Magical Manuka Honey and its Healing Properties

In ancient times, honey was used not only as a natural sweetener, but also as a healing ingredient. Stone Age paintings demonstrate that mankind has been using honey for at least 8000 years.

Since 2000 years ago, honey has been used to treat infected wounds, long before it was discovered that bacteria were actually the cause of infections. Honey has been also used for centuries for skincare. It was mentioned in Sumerian and Babylonian tablet writings, and also Egyptian papyruses.

In fact, history indicates that ancient beauty models, such as Cleopatra, regularly applied a mixture of honey and milk on their face to maintain the young, radiant and smooth skin look.

Hippocrates mixed honey with herbs, seeds and other local plants in healing recipes. Dioscorides, the Greek physician, traveled extensively throughout the Greek and Roman empires, searching for medicinal substances, and he was also using honey for various purposes: as a laxative, a treatment for stomach, cough and sore throats, wound healing and ocular infections.

Aristotle wrote that light-colored honey was a good remedy for eye pains and wounds. Honey is attributed to many curative properties that underlie traditional medical treatments practiced around the world even today.

Manuka honey, also known as “healing honey”, is produced in free hives by bees who pick nectar from the manuka tree (Leptospermum Scoparium). It grows especially in the East Cape region of North Island, New Zealand.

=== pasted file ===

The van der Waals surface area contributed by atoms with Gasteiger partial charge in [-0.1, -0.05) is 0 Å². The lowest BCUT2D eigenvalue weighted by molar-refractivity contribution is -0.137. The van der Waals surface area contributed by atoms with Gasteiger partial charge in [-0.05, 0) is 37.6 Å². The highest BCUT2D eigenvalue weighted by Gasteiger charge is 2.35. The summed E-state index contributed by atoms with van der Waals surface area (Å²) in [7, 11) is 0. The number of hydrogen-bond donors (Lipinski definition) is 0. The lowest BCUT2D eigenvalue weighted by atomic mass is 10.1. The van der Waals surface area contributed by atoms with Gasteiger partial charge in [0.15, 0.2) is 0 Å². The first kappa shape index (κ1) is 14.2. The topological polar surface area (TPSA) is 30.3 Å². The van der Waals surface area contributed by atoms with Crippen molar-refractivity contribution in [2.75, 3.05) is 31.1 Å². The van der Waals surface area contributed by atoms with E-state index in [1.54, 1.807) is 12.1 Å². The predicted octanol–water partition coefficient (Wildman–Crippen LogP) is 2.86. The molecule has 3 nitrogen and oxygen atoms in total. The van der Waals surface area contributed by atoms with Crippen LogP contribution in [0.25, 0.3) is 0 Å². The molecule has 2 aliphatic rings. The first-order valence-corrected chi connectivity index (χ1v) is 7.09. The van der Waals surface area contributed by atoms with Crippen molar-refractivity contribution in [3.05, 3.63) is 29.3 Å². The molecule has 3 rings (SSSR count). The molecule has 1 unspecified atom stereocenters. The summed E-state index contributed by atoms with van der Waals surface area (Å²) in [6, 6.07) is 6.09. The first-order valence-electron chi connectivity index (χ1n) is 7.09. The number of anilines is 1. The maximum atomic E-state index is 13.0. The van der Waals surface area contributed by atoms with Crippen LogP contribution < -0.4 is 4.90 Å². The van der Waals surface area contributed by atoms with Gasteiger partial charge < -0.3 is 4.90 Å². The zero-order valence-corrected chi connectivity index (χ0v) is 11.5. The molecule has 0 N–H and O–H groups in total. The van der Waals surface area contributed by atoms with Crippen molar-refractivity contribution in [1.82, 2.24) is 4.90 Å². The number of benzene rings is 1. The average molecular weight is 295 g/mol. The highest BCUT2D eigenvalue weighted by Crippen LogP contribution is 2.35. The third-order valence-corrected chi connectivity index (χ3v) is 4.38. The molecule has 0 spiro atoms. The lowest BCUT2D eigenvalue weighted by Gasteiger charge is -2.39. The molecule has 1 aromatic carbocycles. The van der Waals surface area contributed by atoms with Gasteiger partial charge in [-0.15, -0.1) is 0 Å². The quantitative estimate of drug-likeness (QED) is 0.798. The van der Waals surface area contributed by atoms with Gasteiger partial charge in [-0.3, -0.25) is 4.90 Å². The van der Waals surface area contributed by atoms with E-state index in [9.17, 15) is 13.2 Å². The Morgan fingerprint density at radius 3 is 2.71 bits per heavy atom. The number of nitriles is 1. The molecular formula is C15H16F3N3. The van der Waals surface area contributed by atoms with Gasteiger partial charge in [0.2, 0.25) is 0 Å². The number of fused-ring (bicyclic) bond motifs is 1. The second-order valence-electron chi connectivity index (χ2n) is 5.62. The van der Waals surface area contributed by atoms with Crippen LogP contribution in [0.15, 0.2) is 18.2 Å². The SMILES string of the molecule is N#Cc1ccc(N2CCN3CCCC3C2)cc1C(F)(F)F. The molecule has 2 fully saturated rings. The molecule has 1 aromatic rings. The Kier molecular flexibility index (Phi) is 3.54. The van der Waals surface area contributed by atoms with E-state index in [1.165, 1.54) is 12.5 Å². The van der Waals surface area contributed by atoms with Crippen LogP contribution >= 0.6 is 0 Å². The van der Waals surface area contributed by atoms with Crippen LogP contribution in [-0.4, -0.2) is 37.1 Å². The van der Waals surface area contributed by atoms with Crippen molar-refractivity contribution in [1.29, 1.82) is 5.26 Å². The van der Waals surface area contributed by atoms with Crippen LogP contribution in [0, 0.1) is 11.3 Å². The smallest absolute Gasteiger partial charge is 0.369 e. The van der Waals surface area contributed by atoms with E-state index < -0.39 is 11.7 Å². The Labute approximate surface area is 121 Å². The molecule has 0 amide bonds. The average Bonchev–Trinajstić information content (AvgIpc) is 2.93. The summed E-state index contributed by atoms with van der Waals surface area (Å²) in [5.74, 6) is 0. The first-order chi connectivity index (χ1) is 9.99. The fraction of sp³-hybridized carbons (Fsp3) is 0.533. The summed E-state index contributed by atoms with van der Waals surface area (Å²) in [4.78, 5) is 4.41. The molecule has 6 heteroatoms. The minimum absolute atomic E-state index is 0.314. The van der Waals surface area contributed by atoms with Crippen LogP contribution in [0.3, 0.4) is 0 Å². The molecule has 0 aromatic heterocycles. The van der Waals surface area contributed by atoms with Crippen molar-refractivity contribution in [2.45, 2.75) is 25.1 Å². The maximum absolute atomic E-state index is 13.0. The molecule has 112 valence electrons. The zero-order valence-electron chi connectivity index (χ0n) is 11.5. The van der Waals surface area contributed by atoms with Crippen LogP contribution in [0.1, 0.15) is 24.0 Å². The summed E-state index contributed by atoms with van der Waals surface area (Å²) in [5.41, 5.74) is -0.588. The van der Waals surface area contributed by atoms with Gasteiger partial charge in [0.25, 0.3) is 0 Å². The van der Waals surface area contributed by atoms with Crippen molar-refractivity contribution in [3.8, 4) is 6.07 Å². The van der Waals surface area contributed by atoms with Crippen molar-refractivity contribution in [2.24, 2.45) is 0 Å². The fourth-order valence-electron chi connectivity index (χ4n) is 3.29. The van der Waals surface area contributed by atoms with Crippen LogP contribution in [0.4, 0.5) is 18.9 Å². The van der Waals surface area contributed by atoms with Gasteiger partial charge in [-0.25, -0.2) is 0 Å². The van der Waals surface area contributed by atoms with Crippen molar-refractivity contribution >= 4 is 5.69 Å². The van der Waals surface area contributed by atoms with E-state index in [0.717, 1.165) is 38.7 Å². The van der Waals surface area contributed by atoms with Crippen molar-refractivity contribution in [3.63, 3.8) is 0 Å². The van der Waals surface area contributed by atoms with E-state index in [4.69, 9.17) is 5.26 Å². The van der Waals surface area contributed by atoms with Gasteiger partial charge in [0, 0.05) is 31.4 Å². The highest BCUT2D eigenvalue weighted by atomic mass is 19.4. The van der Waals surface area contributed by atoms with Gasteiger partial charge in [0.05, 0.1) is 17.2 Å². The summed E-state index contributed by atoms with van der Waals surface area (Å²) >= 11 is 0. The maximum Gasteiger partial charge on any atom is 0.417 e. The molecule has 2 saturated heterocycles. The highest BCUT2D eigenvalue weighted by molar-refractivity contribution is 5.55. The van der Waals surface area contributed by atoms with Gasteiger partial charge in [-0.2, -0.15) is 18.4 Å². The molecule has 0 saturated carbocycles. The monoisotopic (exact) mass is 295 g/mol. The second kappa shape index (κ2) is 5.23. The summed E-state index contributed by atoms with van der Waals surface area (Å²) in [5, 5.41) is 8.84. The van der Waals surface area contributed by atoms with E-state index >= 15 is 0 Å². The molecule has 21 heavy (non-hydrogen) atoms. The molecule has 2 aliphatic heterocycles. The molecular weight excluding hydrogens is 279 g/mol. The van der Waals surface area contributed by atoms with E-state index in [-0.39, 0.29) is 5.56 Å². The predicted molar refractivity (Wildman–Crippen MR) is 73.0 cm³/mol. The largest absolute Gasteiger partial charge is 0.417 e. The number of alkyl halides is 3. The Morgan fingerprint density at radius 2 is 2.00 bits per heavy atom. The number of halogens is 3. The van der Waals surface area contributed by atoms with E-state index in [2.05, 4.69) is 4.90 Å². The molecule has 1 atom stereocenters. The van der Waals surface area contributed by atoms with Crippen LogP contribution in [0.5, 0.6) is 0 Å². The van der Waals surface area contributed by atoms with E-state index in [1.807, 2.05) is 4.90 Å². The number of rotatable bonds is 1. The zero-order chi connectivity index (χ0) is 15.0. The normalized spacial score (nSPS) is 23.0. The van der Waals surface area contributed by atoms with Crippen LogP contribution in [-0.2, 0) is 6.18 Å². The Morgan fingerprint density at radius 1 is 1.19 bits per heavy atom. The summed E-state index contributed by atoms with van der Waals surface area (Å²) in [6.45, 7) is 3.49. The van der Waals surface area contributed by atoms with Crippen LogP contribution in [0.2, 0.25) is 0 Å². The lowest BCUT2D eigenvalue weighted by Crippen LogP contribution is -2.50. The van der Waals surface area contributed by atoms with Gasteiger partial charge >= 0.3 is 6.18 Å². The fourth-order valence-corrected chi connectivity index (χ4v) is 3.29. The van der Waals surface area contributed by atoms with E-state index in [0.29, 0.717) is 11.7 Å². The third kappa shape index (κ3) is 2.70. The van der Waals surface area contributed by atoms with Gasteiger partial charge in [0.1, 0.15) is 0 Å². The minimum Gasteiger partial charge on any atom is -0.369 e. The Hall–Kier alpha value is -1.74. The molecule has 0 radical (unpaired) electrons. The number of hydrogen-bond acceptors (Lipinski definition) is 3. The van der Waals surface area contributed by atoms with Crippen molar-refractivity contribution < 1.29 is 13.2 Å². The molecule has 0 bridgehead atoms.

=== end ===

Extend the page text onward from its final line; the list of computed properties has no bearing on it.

Manuka honey is one of the few honey types approved for therapeutic use. The Maori (New Zealand native population) were a great supporter of local food use and the fight against many diseases affecting communities. In ancient tribal culture, the knowledge of medicinal plants was exclusively held by Tohunga (Doctor Maori), but nowadays, knowledge is passed on from generation to generation by the elders of the tribes so that the use of these traditional remedies continues.

Special healing properties

The manuka tree has been considered to be very important in traditional Maori medicine for centuries and is recognized as a plant with special healing properties. Manuka leaves infusions are used as flavored teas to treat fever, cold, and diuretic affections. Preparations made from Manuka bark are considered sedative and its crushed leaves are used to produce an antiseptic oil, and the manuka seed crust is sometimes used as a wound aid. Manuka honey is brown in color, and has a distinctive, strong aroma and distinctive woody aroma.

One of the few honey types actually approved for therapeutic use

Due to its remarkable properties, manuka honey is a powerful and effective ingredient for skin care products: it heals, rejuvenates and hydrates dry, cracked and damaged skin, enhancing the natural regeneration of cells and improving its tone, giving it a younger and softer look. Also, manuka honey nourishes and revitalizes the scalp, while helping maintain the healthy hair look.

Manuka honey in body care

The powerful beneficial properties of manuka honey come from the strong natural antibacterial substances it contains and its high mineral content. Although any kind of honey has a certain antibacterial action thanks to the hydrogen peroxide activity, manuka honey is much more powerful than others and has a variety of of additional antibacterial components, referred to as the “unique manuka factor”.

The value of the unique manuka factor activity indicates the antibacterial power of the honey. Unlike regular honey, the healing properties of manuka honey are stable and do not lose their efficacy when exposed to certain conditions such as heat, light or liquid dilution.

This magical honey’s healing properties are so powerful that scientists believe it is more effective in dealing with certain problems than many modern medicine solutions. It has been found that manuka honey is extremely effective in treating wounds, burns, acne, scars, and even various insect bites.

In recent years, manuka honey has been used as an active ingredient in adhesive pads by health authorities around the world.

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